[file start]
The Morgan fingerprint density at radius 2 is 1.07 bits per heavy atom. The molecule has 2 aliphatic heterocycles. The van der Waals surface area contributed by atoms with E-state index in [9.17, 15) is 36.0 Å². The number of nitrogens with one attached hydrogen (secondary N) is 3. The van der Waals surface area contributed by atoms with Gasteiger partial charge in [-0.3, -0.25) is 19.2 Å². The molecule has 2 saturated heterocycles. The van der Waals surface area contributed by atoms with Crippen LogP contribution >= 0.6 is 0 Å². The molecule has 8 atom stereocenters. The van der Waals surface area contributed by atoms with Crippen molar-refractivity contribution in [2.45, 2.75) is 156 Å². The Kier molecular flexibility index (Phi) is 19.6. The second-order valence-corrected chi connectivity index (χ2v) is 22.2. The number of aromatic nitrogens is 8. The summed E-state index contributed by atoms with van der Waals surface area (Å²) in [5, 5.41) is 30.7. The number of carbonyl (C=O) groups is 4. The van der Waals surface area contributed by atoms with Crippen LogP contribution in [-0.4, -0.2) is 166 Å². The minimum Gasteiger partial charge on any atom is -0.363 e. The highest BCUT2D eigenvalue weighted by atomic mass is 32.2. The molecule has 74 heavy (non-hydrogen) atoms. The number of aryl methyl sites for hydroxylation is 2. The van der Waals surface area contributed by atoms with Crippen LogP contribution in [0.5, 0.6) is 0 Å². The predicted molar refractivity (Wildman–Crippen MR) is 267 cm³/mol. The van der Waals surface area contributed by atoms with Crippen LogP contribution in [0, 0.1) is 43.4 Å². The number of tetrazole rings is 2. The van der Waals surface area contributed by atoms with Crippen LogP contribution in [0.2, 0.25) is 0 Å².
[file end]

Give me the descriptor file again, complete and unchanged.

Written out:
The Morgan fingerprint density at radius 2 is 1.07 bits per heavy atom. The molecule has 2 aliphatic heterocycles. The van der Waals surface area contributed by atoms with E-state index in [9.17, 15) is 36.0 Å². The number of nitrogens with one attached hydrogen (secondary N) is 3. The van der Waals surface area contributed by atoms with Gasteiger partial charge in [-0.3, -0.25) is 19.2 Å². The molecule has 2 saturated heterocycles. The van der Waals surface area contributed by atoms with Crippen LogP contribution >= 0.6 is 0 Å². The molecule has 8 atom stereocenters. The van der Waals surface area contributed by atoms with Crippen molar-refractivity contribution in [2.45, 2.75) is 156 Å². The Kier molecular flexibility index (Phi) is 19.6. The second-order valence-corrected chi connectivity index (χ2v) is 22.2. The number of aromatic nitrogens is 8. The summed E-state index contributed by atoms with van der Waals surface area (Å²) in [5, 5.41) is 30.7. The number of carbonyl (C=O) groups is 4. The van der Waals surface area contributed by atoms with Crippen LogP contribution in [-0.4, -0.2) is 166 Å². The minimum Gasteiger partial charge on any atom is -0.363 e. The highest BCUT2D eigenvalue weighted by atomic mass is 32.2. The molecule has 74 heavy (non-hydrogen) atoms. The number of aryl methyl sites for hydroxylation is 2. The van der Waals surface area contributed by atoms with Crippen LogP contribution in [0.5, 0.6) is 0 Å². The predicted molar refractivity (Wildman–Crippen MR) is 267 cm³/mol. The van der Waals surface area contributed by atoms with Crippen LogP contribution in [0, 0.1) is 43.4 Å². The number of tetrazole rings is 2. The van der Waals surface area contributed by atoms with Crippen LogP contribution in [0.2, 0.25) is 0 Å².